Privacy fears mean German court overturns part of telecoms law
Germany’s constitutional court has thrown down another section of telecoms law covering how telcos handle personal information.
Friday’s ruling by the court (pictured: CC by SA), based in Karlsruhe, follows a determination in May that makes illegal for the German intelligence service to monitor telecoms traffic of foreigners going through networks and data centres. The latest ruling covers all users within Germany.
The latest decision by the Federal Constitutional Court – or Bundesverfassungsgericht – extends the rules to manual procedures, overturning part of the country’s Telecommunications Act (Telekommunikationsgesetz or TKG), which the court has declared unconstitutional.
The case was brought by subscribers to telecoms and internet services, including politicians Patrick Breyer and Katharina Nocun. “The manual information procedure enables security authorities to obtain information from telecommunications enterprises, in particular, information on subscribers of telecommunications services or an IP address assigned at a certain point in time,” said the court.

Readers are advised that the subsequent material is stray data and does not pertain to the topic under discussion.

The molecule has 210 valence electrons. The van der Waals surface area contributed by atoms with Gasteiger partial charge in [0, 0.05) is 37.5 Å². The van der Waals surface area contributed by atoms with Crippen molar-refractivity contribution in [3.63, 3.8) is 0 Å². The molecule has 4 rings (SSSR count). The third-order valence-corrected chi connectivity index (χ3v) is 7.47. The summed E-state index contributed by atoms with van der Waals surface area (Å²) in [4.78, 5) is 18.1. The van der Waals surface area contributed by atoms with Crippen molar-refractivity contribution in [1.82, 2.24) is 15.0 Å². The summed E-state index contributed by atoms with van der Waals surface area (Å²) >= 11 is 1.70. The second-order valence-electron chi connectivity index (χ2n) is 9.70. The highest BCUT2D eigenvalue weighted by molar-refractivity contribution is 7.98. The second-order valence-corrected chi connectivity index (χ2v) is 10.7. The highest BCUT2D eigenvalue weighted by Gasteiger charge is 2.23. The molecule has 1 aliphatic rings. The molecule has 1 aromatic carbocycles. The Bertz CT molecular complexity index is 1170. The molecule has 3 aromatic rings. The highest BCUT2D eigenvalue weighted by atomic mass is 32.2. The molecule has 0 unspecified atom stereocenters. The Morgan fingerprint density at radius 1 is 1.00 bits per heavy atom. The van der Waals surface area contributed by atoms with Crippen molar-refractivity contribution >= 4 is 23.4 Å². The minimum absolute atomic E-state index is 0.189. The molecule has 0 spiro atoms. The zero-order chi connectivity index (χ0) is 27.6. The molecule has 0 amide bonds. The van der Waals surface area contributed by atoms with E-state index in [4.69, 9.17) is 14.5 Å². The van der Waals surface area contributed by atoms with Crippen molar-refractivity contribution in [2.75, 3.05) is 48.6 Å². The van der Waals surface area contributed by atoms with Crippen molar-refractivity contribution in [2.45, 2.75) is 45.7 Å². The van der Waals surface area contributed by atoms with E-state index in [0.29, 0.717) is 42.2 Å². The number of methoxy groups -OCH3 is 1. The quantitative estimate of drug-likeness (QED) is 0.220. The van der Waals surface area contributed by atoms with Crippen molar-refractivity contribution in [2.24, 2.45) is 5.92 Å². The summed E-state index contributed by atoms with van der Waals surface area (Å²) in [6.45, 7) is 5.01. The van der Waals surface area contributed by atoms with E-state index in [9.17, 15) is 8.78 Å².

Germany’s history – including laws passed in the 1933-45 Nazi era and by the former government of East Germany until the Berlin Wall came down in 1989 – mean the country’s legal institutions are extremely suspicious of laws on interception of data.
In the official English translation of the ruling, it added that the information covered includes subscriber data and traffic data, not content.
The court declared: “Provisions on transferring and retrieving data must adequately limit the purposes of the utilisation of data, particularly by establishing thresholds for the use of powers as part of the constituent elements of the provision and by providing for sufficiently meaningful protection of legal interests.”